As she grew up, her mother introduced her to the Charlie Brown television specials, and she played the part of Lucy for drama teacher Greg Viscomi while a student at Dearborn High School. She said her life experiences since then will allow her to more fully develop her character.

James Mayne, who plays Linus, said that even though he’s the oldest of three siblings, he’s always been a little kid at heart. His younger sister, Sara, has been cast as Charlie Brown’s sister, Sally, also a younger sister, in the production.

Like Linus’ blanket, Mayne said he had a special comfort object growing up: Pippo, a sock monkey which his mother made by hand. Pippo is still around, and Mayne said Pippo took on the role of an unofficial good luck prop in “The Drowsy Chaperone” and “On Golden Pond” at the Players Guild of Dearborn.

This is the largest role Mayne has played to date, and he said he’s a bit nervous.

“Once I found out I got the part I was really excited,” Mayne said. “But then I did have a couple brief minutes there of ‘Oh my God what did I just do?’ as I started flipping through (and) looking at the number of lines as I started highlighting and highlighting and highlighting.”

He’s also excited to be stepping outside his comfort zone and trying a show outside of the Players Guild, where he has worked exclusively to date.

Sara Mayne also is excited to be able to play a role in a new venue.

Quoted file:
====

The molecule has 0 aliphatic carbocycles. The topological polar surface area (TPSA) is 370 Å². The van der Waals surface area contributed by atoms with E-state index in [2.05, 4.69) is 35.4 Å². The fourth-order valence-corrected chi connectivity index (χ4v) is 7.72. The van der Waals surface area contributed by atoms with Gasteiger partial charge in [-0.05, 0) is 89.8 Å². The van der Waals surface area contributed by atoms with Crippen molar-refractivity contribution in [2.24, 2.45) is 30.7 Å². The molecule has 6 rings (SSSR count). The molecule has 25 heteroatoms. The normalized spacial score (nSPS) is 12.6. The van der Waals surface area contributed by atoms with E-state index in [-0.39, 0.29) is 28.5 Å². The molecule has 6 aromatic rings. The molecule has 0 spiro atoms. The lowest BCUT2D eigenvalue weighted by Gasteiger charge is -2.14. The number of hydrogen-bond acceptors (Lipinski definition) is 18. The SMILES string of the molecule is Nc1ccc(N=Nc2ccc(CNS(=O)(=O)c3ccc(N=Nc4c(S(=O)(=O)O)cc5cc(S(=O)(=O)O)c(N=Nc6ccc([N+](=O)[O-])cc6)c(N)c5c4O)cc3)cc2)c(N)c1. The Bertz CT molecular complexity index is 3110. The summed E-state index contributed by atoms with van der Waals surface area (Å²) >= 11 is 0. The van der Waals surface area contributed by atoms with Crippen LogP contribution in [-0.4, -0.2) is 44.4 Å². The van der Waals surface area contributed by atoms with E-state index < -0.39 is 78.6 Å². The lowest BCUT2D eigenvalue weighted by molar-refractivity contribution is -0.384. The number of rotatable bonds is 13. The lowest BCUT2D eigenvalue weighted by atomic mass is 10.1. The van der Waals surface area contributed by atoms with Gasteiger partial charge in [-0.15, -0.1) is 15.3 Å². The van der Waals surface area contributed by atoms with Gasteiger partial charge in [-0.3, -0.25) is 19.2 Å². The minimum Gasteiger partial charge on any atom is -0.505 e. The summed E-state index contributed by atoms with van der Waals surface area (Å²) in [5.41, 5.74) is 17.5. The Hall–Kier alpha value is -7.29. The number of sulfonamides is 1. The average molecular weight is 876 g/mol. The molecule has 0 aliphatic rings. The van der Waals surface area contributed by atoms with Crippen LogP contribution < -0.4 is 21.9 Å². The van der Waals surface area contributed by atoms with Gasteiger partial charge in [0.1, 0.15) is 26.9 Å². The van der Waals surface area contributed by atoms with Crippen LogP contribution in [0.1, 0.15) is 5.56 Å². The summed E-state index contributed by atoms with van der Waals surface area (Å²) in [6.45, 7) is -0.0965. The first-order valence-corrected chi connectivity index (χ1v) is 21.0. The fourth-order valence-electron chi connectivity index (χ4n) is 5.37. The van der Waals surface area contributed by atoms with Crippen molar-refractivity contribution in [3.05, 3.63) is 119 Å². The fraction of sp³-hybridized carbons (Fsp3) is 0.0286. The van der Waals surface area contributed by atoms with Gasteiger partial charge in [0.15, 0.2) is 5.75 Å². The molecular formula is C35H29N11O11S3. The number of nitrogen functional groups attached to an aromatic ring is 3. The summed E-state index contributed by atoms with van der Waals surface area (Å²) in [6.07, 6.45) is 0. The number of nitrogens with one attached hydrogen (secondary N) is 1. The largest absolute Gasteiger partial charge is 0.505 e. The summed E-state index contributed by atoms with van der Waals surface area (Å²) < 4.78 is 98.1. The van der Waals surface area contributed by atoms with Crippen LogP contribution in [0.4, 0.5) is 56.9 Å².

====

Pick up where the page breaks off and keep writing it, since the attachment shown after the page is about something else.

She played the part of Sally at Redford Union High School in “Snoopy – the Musical,” which she said was different from “You’re A Good Man, Charlie Brown” because she didn’t have any solos in that production.

While she successfully played a child in “The 25th Annual Putnam County Spelling Bee” at the Players Guild of Dearborn last year, she said she doesn’t see herself becoming typecast.

“I don’t like to fall into too many parts of the same type, but it is fun to act like a little kid, so that never really gets old,” she said. “You don’t get to do that every day.”

Ron Williams, who had to shave his beard to impersonate a woman in the comedy “’Til Beth Do Us Part,” which closed Jan. 29 at the Players Guild of Dearborn, is now contemplating whether to shave his head, which currently sports a crew cut, for the part of Charlie Brown.

He said he’s still a kid at heart, and sometimes feels like a 6-year-old trapped in a 30-year-old man’s body.

He also believes that Charlie Brown’s gullibility allows him to keep trying to kick the football that Lucy inevitably yanks out from under him.

“I think Charlie Brown really wants to think that everybody’s great, and they’re not,” Williams said. “It’s kind of sad actually.”

Brian Welch is reprising the role of Snoopy, having played the character two years ago with a community theater in Grosse Pointe. He said he finds the part of Snoopy to be fun and quirky.